In the face of all that, there’s the constant possibility—which does not exist in the U.S.—that one cranky politician having one bad day could stand up and say one idiot thing that would cause one faction or another to decamp en masse, thus precipitating the instant demise of Canada-as-we-know-it. The threat is real. It could happen. And the only thing that keeps it from happening is that resolute collective determination to stay calm, keep the peace, and Be Nice.

Civility is, in a very real sense, the glue that holds this big, diverse nation together. Name-calling, othering, and losing one’s temper is, quite simply, un-Canadian and unpatriotic. Failure to be civil in public is the fastest way (perhaps the only way) to get Canadians genuinely peeved at you. In the land where “life, liberty and the pursuit of happiness” is supplanted by “peace, order, and good government” as the organizing values, there is simply no excuse at all for that kind of behavior, ever.

Our essential reliance on civil discourse—and the big trouble that awaits us when we try to function without it—is the same idea that Jeffrey Feldman explores, far more pointedly, in his new book, Outright Barbarous: How the Violent Language of the Right Poisons American Democracy. Feldman, whose indispensable Frameshop blog has done a lot of the heavy lifting in deconstructing the way the American right uses and abuses language, briskly and thoughtfully deconstructs seven specific ways 30 years of us-versus-them rhetoric has polarized the country, forced us into unnecessary conflicts against each other and everyone else, and virtually destroyed our ability to govern ourselves.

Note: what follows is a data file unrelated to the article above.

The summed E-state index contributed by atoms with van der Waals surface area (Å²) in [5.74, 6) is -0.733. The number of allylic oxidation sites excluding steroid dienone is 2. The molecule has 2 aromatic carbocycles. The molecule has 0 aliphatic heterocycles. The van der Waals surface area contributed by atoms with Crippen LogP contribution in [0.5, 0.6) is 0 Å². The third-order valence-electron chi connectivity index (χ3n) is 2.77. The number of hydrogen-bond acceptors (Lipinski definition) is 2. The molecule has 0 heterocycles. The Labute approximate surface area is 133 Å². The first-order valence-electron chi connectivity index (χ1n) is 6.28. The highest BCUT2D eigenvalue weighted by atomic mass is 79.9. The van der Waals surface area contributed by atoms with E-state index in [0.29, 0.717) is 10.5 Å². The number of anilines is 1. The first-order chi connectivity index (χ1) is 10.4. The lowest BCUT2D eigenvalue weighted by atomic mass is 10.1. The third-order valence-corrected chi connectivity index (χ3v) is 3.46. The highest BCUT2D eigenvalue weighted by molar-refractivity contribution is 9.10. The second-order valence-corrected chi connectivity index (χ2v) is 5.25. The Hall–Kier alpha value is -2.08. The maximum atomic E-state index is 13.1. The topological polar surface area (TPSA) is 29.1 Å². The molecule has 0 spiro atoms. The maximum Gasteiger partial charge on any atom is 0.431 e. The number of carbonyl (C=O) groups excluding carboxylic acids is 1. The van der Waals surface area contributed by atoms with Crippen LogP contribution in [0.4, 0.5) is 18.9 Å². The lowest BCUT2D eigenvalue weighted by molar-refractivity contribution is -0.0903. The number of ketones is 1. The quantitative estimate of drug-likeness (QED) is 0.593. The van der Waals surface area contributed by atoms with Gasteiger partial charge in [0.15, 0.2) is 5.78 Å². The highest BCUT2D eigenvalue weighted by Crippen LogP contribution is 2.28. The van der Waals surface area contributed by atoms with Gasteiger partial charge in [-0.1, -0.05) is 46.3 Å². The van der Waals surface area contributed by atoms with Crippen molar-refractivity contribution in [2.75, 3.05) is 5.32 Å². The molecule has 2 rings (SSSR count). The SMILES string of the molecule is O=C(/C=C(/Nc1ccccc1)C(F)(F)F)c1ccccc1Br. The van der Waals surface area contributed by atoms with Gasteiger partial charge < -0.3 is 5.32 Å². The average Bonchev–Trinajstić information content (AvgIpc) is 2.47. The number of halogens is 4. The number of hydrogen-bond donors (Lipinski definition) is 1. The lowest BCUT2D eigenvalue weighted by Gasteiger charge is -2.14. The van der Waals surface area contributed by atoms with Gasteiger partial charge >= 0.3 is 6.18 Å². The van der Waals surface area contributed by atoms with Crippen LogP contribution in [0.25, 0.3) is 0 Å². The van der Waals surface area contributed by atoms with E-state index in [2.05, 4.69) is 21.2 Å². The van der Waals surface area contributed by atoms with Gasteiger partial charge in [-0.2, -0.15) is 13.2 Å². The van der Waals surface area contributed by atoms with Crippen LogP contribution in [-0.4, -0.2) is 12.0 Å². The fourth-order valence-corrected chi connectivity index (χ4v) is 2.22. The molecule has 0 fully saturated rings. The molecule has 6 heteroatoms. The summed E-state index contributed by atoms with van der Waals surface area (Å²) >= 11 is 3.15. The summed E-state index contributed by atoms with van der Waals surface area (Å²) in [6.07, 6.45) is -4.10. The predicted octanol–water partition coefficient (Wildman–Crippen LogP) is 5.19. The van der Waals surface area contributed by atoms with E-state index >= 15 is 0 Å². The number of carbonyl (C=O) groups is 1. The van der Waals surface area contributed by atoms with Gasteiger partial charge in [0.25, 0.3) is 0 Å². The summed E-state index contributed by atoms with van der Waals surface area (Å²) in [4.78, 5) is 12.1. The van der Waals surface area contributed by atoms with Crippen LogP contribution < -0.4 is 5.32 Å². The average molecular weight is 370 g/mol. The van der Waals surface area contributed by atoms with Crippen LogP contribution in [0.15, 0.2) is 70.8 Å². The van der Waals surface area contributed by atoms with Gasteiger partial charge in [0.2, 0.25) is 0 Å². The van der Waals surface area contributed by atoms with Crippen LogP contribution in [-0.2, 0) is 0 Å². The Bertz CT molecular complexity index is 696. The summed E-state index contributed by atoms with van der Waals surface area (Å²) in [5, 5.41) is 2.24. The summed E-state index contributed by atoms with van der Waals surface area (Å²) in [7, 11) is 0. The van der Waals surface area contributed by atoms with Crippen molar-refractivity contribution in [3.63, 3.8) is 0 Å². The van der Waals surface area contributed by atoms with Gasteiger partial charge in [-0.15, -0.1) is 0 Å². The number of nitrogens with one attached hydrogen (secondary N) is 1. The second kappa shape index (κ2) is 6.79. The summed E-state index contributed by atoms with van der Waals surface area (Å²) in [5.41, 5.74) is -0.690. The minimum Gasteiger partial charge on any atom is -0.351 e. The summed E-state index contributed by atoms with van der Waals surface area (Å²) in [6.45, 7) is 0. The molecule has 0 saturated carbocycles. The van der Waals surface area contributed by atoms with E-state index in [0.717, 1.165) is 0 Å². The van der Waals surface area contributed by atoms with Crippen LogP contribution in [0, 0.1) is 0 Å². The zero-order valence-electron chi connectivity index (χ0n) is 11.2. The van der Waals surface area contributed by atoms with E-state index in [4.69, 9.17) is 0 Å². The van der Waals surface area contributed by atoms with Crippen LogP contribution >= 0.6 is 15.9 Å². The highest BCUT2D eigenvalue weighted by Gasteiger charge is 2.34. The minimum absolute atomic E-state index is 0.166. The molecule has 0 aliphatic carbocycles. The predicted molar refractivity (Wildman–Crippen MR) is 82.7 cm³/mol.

Dave Neiwert, who coined the term “eliminationist rhetoric” to describe the language Americans have so often used to justify violence against each other, has carefully outlined the process by which ugly talk can easily devolve into horrific action. Call it holocaust, lynching, or apartheid — whatever the atrocity, it always begins with language that privileges us, dehumanizes them, and somehow justifies their removal from our midst. Feldman’s book breaks out another side to this conversation, by showing that the right wing has scored some very specific and tangible (and otherwise politically untenable) benefits by the simple act of grinding our discourse down the point where it’s now mostly conduced in the coarsest of us-versus-them terms.

Read all of it here. / Blog for Our Future